Both before and after surgery, patients work closely with low-vision specialists and occupational therapists to ensure that they will be able to utilize the device fully. An external telescope simulator helps to demonstrate the telescopic power prior to surgery. With this simulator, the patient is able to appreciate the visual enhancements made with the telescope, but also importantly, understand the limitations of the device. Like any telescope, the image is larger, but the field of view is reduced. The telescope implant has a field of view of approximately 20°. As stated previously, the telescope is implanted into one eye. The implanted eye will be responsible for detailed vision, and the fellow or nonsurgical eye will be responsible for peripheral vision tasks, including ambulation.
Although the telescope implant can provide approximately two to three times magnification, a person with end-stage AMD will still require glasses and visually assistive equipment after the procedure. This is an important aspect that patients need to be educated about. Additionally, driving is contraindicated, even if the individual meets the vision requirements in his or her state. From a practical standpoint, this makes sense, because the image will be two to three times larger in the implanted eye compared with the fellow eye. Depth perception will also be affected. Prior to the surgery, much of the comprehensive evaluations are spent educating patients about enhancements and limitations of the device to help manage patient expectations.
A cornea/cataract specialist performs the surgery to implant the telescope prosthesis. The procedure involves removing the eye’s natural lens, as in cataract surgery, and replacing it with the implantable telescope (Figure 3). Patients are prescribed a standard postsurgical regimen of eye drops with the addition of atropine dilating drops for 1 month. Due to the dilation and corneal edema, the initial postoperative vision may be poor and underestimate the final visual outcome. Postsurgical sessions with low-vision specialists will focus on assisting the patient to appreciate and stabilize the telescopic image.
A potential risk related to the procedure is corneal endothelial cell loss that can affect overall corneal health. The most common complication of the implantable telescope procedure was inflammatory deposits.6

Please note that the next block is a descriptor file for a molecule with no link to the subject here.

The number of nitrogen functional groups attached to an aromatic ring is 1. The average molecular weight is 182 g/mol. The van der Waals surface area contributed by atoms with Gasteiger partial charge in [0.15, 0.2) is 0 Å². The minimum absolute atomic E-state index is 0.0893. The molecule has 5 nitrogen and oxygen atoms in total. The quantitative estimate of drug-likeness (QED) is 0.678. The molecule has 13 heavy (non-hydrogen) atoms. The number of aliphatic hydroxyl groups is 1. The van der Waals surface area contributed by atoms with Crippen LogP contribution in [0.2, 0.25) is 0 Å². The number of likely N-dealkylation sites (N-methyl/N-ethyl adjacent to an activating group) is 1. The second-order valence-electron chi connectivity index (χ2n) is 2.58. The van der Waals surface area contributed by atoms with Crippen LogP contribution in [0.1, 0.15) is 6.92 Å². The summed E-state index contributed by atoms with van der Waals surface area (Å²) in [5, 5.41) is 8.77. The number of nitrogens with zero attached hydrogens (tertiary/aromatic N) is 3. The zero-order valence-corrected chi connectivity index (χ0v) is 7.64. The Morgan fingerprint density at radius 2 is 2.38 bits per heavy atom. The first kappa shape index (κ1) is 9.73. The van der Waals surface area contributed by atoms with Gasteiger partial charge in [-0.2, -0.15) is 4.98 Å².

Early studies demonstrate a statistically significant improvement of vision in eyes with the implanted telescope compared with control eyes. Approximately 90% of patients demonstrated 2 or more lines of improvement on the ETDRS (Early Treatment of Diabetic Retinopathy Study) visual acuity chart, and 67% of patients were able to see 3 or more lines on the eye chart after the surgery compared with before the surgery. 6 Most patients are able to appreciate improved facial recognition. Although it is not a cure for the disease, the implantable telescope has the potential to make a positive difference in the lives of some people with end-stage AMD (Figure 5).
Tiffany L. Chan, OD, is an instructor of ophthalmology at Wilmer Eye Institute, Johns Hopkins University, Baltimore. She has no financial interest in the product and company mentioned herein. Dr. Chan may be reached at email@example.com.
- Chappelow AV, Kaiser PK. Neovascular AMD: potential therapies. Drugs. 2008;68:1029-1036.
- Friedman DS, O’Colemain BJ, Munoz B, et al. Prevalance of age-related macular degeneration in the United States. Archives of Ophthalmology. 2004;122(4):564-572.
- Knudtson MD, Klein BE, Klein R. Biomarkers of aging and falling: the Beaver Dam eye study. Arch Gerontol Geriatr. 2009;49(1):22-26.
- Knudtson MD, Klein BE, Klein R. Age-related eye disease, visual impairment, and survival: the Beaver Dam eye study. Arch Gerontol Geriatr. 2006;124:243-249.
- Freund KB, Mrejen S, Gallegeo-Pinazo R. An update on the pharmacotherapy of neovascular age-related macular degeneration. Expert Opin Pharmacother. 2013. doi:10.1517/14656566.2013.787410
- Implantable Miniature Telescope Professional Use Information, FDA-approved product labeling. Available from: http:// www.centrasight.com/pdf/ProfessionalUse2010.pdf. Accessed April 4, 2013.